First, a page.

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#
Math 237 Introduction to Algebra II

Fall,
2010.

*What this course is about*

### This course is an introduction to field theory and Galois theory. It
includes proofs of the impossibilty of solving certain classical
problems such as "trisecting angles" and "solving 5th degree
polynomials".

### In more detail, recall that a field *K* is a
set equipped with addition, subtraction, multiplication and
division. (This was discussed in Math 236. The symbol *K* is
often used to denote a field because many of the early papers on the
subject were in German, where the word is
*Korper*.) The most familiar example of a field is the rational
numbers *Q*. Formally, most of this course is about extensions
of *Q*, that is larger fields which contain it.

*Ruler and compass constructions*

### If you do not know what ruler and compass constructions are, look
at the links on the ruler and compass
constructions page of this website. Here are some things that can
be done with ruler and compass:

### Bisect an angle.

### Divide a line segment into *n* equal parts for any positive
integer *n*.

### Construct an equilateral triangle, a square, a regular hexagon
and a regular pentagon.

### Construct a line segment whose length is the square root of any
positive rational number.

### These were all known in ancient times. Now here are some things
the ancient Greeks wanted to but were unable to do.

### Trisect an angle, i.e., divide it into three equal parts.

*Square the circle.* Construct a circle having the area of a given
square or vice verse.

*Double the cube.* Construct a cube having double the volume
of a given one.

### Construct regular polygons with other numbers of
sizes. (Classical methods were good for polygons with *n* sides,
where *n* can be any power of 2 times 3, 4, 5 or 15.)

### We now know that the first three of these problems *cannot* be
solved, and the reasons for this will be explained in this course. In
1796 (at the age of 19!) Gauss
found a way to construct a regular 17-sided
polygon, thereby making the first progress on the 4th problem in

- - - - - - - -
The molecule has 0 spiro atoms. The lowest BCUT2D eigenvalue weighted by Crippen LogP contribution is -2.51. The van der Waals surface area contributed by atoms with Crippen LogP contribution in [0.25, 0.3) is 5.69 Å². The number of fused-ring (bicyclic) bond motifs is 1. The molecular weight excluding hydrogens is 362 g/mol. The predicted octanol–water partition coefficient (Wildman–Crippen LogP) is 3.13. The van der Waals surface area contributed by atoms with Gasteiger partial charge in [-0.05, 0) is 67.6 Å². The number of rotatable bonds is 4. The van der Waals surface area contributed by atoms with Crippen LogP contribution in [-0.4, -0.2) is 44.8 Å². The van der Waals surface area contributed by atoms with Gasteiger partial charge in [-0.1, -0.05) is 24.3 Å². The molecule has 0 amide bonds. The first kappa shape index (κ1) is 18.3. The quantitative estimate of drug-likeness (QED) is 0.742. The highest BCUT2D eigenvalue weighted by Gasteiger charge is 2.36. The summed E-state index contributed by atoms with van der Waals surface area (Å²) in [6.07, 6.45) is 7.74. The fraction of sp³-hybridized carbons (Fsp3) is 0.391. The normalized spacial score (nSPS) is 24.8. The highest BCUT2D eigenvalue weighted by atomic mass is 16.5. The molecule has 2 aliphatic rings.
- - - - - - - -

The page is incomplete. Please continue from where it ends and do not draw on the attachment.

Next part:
2000 years.

### He also determined exactly which polygons are constructible and
which are not. He showed that if *p* is a prime that is 1 more
than a power of 2 (such as 3, 5 and 17), then there is a way to
construct a regular polygon with *p* sides. We know for other
reasons (that I will explain) that a number of the form
2^{n}+1 can be a prime only if *n* itself is a
power of 2, say 2^{k}. The first three values of
*k* (0, 1 and 2) give the primes 3, 3 and 17 mentioned above.
The next two give
*p=257* and *p=65537*. These numbers are called Fermat
primes, and no others are known to exist. The next candidate,
2^{32}+1, is known to be divisible by 641.

*Solving polynomial equations*

### You should know about the quadratic
formula for solving a quadratic equation in one variable. It has
been known since anciant times. There is also a cubic
formula for solving a cubic equation in one variable and a quartic
formula for solving a quartic (fourth degree) equation in one
variable. The latter two were discovered before 1600.

### The problem of solving polynomial equations of degree 5 and higher
remained a mystery until the early 1800s, when it was shown by Abel
and Galois
that no such formula exists. (See links on the quintic equation page for more information.)
Their methods of proof involve field theory and group theory in very
interesting ways. In some sense it boils down to the fact that the symmetric
group *S*_{n} for *n>4* is not solvable in the
sense of group theory.

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